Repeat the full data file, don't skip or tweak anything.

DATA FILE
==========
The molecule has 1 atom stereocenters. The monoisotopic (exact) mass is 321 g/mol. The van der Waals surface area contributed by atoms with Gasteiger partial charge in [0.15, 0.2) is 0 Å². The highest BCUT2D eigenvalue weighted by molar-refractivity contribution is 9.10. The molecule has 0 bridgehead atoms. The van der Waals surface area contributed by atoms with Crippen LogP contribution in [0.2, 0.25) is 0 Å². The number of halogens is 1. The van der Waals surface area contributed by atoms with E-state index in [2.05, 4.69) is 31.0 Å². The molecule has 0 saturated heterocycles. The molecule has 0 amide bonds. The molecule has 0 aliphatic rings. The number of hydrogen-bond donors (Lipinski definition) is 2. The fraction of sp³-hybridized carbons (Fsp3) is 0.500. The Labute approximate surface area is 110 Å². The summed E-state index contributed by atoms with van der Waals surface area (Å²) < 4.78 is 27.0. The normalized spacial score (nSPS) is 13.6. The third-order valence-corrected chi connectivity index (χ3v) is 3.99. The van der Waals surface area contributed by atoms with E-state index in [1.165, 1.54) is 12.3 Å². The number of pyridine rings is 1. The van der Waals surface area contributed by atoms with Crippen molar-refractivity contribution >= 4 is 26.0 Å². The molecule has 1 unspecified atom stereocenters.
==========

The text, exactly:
The molecule has 1 atom stereocenters. The monoisotopic (exact) mass is 321 g/mol. The van der Waals surface area contributed by atoms with Gasteiger partial charge in [0.15, 0.2) is 0 Å². The highest BCUT2D eigenvalue weighted by molar-refractivity contribution is 9.10. The molecule has 0 bridgehead atoms. The van der Waals surface area contributed by atoms with Crippen LogP contribution in [0.2, 0.25) is 0 Å². The number of halogens is 1. The van der Waals surface area contributed by atoms with E-state index in [2.05, 4.69) is 31.0 Å². The molecule has 0 saturated heterocycles. The molecule has 0 amide bonds. The molecule has 0 aliphatic rings. The number of hydrogen-bond donors (Lipinski definition) is 2. The fraction of sp³-hybridized carbons (Fsp3) is 0.500. The Labute approximate surface area is 110 Å². The summed E-state index contributed by atoms with van der Waals surface area (Å²) < 4.78 is 27.0. The normalized spacial score (nSPS) is 13.6. The third-order valence-corrected chi connectivity index (χ3v) is 3.99. The van der Waals surface area contributed by atoms with E-state index in [1.165, 1.54) is 12.3 Å². The number of pyridine rings is 1. The van der Waals surface area contributed by atoms with Crippen molar-refractivity contribution >= 4 is 26.0 Å². The molecule has 1 unspecified atom stereocenters.